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Get the full picture by adding a social-emotional tool to your screening program

In order to be successful learners children need to get along well with others and also to feel good about themselves and excited about the world around them

It’s common knowledge that all children should be screened early and often in order to determine which kids are developing typically and which are at risk for delays. And the tool of choice is often ASQ®-3, which screens across several key domains: gross and fine motor skills, communication, problem solving and personal-social development.

Even with the reliability and range offered by ASQ-3, you can get an even clearer picture of a child’s development by adding the Ages & Stages Questionnaires®: Social-Emotional, Second Edition (ASQ®:SE-2) screener as a companion tool.

What is ASQ:SE-2 and how does it differ from ASQ-3?

Modeled after ASQ-3, ASQ:SE-2 is designed to exclusively screen for social and emotional behaviors outside a young child’s typical ups and downs.

While ASQ-3 does include six items in the personal-social domain, they mostly assess whether a child can meet her own self-help needs in an age-appropriate manner—like getting herself dressed or knowing her and other people’s names.

In contrast, ASQ:SE-2 addresses the broad and complex nature of the social-emotional domain of development. The questionnaires include items in each of seven key behavioral areas: self-regulation, compliance, social-communication, adaptive functioning, autonomy, affect, and interaction with people.

Using ASQ:SE-2 in addition to ASQ-3 gives parents and programs a much more thorough understanding of social and emotional behaviors than they’d get from ASQ-3 alone.

Why use the two tools together?

Why add social-emotional screening to your toolbox
Listen to the webinar presented by members of the ASQ development team

There’s a relationship between behavior and development, which both screening tools acknowledge. When determining whether a child who scores above the cutoff in ASQ:SE-2 should be referred, professionals are asked to consider developmental factors. And one of the overall questions on ASQ-3 is “do you have concerns about your baby/child’s behavior?”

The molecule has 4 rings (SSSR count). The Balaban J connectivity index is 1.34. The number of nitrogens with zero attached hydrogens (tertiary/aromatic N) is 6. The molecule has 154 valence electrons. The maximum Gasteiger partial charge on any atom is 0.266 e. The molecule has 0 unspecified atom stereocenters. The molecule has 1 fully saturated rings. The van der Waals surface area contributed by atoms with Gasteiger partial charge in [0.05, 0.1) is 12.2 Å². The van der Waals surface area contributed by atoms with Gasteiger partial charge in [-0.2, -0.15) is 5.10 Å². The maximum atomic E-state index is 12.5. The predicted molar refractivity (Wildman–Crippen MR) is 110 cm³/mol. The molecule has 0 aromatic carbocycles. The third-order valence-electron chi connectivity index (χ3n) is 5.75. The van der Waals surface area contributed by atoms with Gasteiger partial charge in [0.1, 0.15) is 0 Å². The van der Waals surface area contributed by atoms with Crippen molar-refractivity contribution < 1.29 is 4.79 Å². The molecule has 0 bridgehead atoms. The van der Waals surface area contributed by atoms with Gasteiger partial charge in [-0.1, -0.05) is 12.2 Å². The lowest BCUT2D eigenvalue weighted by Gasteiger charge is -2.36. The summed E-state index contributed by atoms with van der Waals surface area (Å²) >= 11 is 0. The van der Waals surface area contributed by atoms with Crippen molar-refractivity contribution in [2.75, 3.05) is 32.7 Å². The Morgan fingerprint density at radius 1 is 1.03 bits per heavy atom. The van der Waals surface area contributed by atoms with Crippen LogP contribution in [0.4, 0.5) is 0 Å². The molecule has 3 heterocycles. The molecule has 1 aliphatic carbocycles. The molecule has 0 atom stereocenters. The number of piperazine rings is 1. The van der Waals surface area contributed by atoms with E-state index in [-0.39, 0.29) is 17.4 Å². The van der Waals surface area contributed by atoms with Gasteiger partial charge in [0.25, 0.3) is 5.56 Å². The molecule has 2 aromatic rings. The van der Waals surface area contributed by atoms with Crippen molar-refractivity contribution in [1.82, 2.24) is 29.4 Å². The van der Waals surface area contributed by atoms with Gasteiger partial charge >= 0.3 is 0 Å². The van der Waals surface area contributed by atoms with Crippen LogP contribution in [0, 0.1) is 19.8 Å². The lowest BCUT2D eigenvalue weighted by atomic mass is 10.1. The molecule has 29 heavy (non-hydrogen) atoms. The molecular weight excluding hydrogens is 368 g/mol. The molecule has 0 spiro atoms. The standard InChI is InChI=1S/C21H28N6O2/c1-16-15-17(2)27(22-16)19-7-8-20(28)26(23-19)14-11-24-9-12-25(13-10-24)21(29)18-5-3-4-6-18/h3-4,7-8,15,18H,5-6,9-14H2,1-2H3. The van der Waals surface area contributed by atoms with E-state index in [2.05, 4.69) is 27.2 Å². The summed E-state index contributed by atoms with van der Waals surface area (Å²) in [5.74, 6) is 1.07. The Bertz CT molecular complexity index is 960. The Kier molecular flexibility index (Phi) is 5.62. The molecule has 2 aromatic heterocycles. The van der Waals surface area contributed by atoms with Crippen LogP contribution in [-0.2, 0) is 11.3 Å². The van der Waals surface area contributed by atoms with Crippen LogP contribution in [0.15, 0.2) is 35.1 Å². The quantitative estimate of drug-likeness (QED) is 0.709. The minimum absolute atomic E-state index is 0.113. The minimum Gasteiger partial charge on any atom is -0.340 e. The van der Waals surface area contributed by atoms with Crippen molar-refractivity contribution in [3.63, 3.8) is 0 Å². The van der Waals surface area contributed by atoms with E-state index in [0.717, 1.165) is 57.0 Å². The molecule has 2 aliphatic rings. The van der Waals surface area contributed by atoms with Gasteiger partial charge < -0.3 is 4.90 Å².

“Social-emotional development is foundational—in order to be successful learners children need to get along well with others and they also need to feel good about themselves and excited about the world around them,” says Jantina Clifford, faculty member at the University of Oregon Early Intervention Program and co-developer of ASQ-3. “We also know that children who experience delays in their development are at higher risk of experiencing challenges in the social-emotional area, so it is important to screen general development and provide extra support early on if needed.”

Clifford and her colleagues recommend that all children are screened using both ASQ-3 and ASQ:SE-2. Doing so provides a more complete view of the child’s development, which can help providers and families identify concerns earlier and make informed decisions about referrals and support.

What’s the best way to use the two tools together?

In a webinar that Clifford and two of her co-developers gave in May, they stressed that how and when the tools are used isn’t as important as making sure that you carefully consider results from both questionnaires before making referrals or a follow-up plan.

However they did offer some implementation ideas depending on your program type:

  • Home visits – Leave both questionnaires with parents 2 weeks prior to a scheduled home visit. Or, administer one tool during one visit, then the other tool during a subsequent visit. They say that traditionally ASQ-3 is used first since it covers the majority of domains but there’s no reason ASQ:SE-2 can’t be given first if desired.
  • Center-based programs – Parents can be asked to complete both tools independently at home. Or, ASQ-3 can be completed during a scheduled event like parent education night with ASQ:SE-2 to follow while children play or at home. Screening can also coincide with parent–teacher conferences. ASQ-3 can be administered during the conference and ASQ:SE-2 can be independently completed at home either before or after the conference.
  • Clinical setting – Parents can come to an appointment 30 minutes early to complete both questionnaires, or they can complete them at home and bring completed questionnaires to their next well-child visit.

Of course, ASQ® Online subscribers can also provide families with online access through ASQ® Family Access, which allows them to complete both questionnaires electronically.

How can I learn more about ASQ:SE-2?

The latest edition of the social-emotional screener was published in September 2015, and there are lots of new and exciting features, including a new 2-month questionnaire, an expanded age range, new data and cutoffs, and new-and-improved implementation support.

Learn more about ASQ:SE-2.

Originally published: October 2015

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  • Children with Hands in the Air

    What ASQ Users are Saying

    “I like the ASQ:SE, which is an easy non-threatening tool to use to assess important social-emotional developmental milestones of the baby…. This tool lends itself well to developing educational activities to foster a healthy parenting relationship.”

    Cynthia Suire, MSN, RN, Nurse–Family Partnership Program Louisiana Office of Public Health